Texan may be named next FERC chairman
The San Diego Union-Tribune
WASHINGTON — During his first weeks at the Federal Energy Regulatory Commission, Pat Wood has set a decidedly different tone in the agency’s strained relationship with California.
After meeting with Gov. Gray Davis last week, Wood — who was recently appointed to the commission by President Bush and is widely expected to be named chairman soon — praised the state’s efforts to come to grips with its power problems. It was a stark contrast to the almost constant criticism from FERC Chairman Curtis Hebert.
“It certainly seems to me that both the political leadership and the regulatory leadership of the state are committed to the kind of infrastructure upgrades that are needed to really get supply and demand back into whack,” Wood said, referring to power plants being built in California.
The former Texas utility regulator also raised the possibility of closer cooperation between FERC and state regulators, including a “joint effort” on inspecting power plants. State officials have accused generators of idling plants to drive up electricity costs, a charge generators deny.
“If we’re kind of co-regulators with the state, and in many regards we are, it’s helpful to work off the same set of facts so you get to conclusions much more expeditiously,” Wood said, though he was quick to add that he has not seen any evidence of intentional withholding of supply.
State officials hope Wood’s statements signal that FERC is poised to take a more aggressive role in helping the state. If elevated to chairman, Wood would set FERC’s agenda and shape its approach to dealing with California.
The agency regulates wholesale electricity and natural gas markets, which have subjected the state to skyrocketing prices.
Wood “has brought a very good perspective to FERC,” said Howard Gantman, a spokesman for Sen. Dianne Feinstein, D-Calif., a frequent critic of the commission. “He seems very interested in getting to the root of the problem and finding solutions.”
Throughout the crisis, the state’s relationship with FERC has been poisonous.
Davis criticized the commission for being slow to rein in electricity prices, while Hebert faulted the state for crafting a bad deregulation law and failing to build enough plants to keep up with demand.
Davis issued a guardedly conciliatory statement after his meeting in Sacramento with Wood and Commissioner Nora Brownell, who is also new to FERC.
“In a refreshing change from my past dealings over the past year with the agency, these commissioners offered a problem-solving approach in resolving California’s energy challenge,” Davis said. He added, “It appears that FERC may finally be poised to do its job controlling energy costs.”
Despite the soothing words, there is no shortage of potential flash points between Davis and FERC.
Wood, who professes a “religious zeal about competition,” raised concerns about a possible move by the California Public Utilities Commission to keep retail power customers from shopping around for alternative providers.
He also criticized threats that Davis and other California politicians have made to seize power plants and impose a windfall profits tax on power sellers.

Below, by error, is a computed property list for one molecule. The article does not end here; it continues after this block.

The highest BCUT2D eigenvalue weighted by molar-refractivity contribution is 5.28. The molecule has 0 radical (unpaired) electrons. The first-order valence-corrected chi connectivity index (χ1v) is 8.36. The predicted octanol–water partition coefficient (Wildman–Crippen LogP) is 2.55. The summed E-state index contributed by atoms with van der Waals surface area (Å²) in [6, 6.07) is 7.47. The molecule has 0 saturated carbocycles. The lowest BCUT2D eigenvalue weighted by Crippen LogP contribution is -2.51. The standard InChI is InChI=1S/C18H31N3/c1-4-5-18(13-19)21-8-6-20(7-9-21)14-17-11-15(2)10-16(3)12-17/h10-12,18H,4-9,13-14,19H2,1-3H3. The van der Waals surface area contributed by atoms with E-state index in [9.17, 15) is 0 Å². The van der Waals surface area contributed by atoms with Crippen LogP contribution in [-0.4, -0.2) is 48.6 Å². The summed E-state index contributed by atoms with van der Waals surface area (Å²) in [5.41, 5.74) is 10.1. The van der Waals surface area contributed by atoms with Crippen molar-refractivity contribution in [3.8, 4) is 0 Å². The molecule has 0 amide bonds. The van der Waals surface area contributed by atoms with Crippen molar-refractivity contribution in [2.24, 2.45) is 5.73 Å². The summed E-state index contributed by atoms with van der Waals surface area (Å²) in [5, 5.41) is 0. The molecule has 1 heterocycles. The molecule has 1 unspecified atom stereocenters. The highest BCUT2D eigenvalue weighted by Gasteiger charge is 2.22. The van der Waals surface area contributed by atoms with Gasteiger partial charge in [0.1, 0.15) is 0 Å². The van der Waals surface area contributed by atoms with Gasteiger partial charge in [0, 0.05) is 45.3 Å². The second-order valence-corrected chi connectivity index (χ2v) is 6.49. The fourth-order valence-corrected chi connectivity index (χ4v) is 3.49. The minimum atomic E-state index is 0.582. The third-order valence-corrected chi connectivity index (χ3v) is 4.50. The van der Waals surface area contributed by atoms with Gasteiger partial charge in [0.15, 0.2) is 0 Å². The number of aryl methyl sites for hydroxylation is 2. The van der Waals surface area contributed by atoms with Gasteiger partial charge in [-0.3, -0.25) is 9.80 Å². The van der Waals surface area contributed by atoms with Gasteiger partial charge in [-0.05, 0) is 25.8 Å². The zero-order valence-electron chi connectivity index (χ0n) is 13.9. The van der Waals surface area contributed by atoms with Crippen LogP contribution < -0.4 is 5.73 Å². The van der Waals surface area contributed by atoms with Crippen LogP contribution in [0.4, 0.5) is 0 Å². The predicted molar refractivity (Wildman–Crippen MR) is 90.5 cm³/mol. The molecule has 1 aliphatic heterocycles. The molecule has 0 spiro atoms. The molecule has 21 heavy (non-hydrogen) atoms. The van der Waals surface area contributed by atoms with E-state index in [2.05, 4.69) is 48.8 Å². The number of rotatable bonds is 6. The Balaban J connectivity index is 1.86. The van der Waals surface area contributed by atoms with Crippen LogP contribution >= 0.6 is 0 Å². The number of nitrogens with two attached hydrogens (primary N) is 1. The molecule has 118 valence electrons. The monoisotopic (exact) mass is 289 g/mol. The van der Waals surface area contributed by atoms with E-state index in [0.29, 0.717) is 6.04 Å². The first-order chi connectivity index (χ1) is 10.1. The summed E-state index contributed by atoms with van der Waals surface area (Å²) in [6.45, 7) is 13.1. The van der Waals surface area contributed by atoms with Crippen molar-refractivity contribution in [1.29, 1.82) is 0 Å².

“I think the rhetoric’s still pretty hot out there. If I were a generator looking at 50 states, one that’s talking about a windfall profits tax and expropriation of property and all that is not a great climate,” Wood said.
For his part, Davis has questioned whether the recent price curbs imposed by FERC in the West will be enough to tame soaring wholesale power costs that have bankrupted one utility, cost the state treasury billions of dollars and raised consumers’ power bills.
Davis has also made it clear that he expects hefty refunds to result from the FERC-brokered talks between the state and power providers, which are in their second week.
“I will be vigilant in insisting that Californians get their money back,” Davis said.
California consumer activists are taking a wait-and-see attitude toward Wood, saying they know little about him.
A major role
“My impression from afar is he seems to be more moderate,” said Harvey Rosenfield, president of the Foundation for Taxpayer and Consumer Rights in Santa Monica.
Once considered a bureaucratic backwater, the five-member FERC has come to play a high-profile role in the California debacle and other disputes involving the largely deregulated wholesale power markets.
The commission is charged with ensuring that “just and reasonable” prices prevail.
Bush is expected to make Wood the FERC chairman because Hebert is seen as too much of a lightning rod.
Before coming to Washington, Wood, who turned 39 yesterday, headed the Texas Public Utility Commission. There he oversaw the state’s move toward a deregulated electricity market. Like Hebert, Wood is convinced that a free market will deliver cheaper power to consumers than a highly regulated one.
“I just think customers fare better when they have more choices,” Wood said.
But consumer advocates and others who have worked with Wood in Texas say his zeal is tempered by a healthy dose of pragmatism.
“Bottom line, it’s all about the customer. Y’all will hear me say that until you get sick of it,” Wood said. “We want to make sure that the world we’re moving to is better than the one we left.”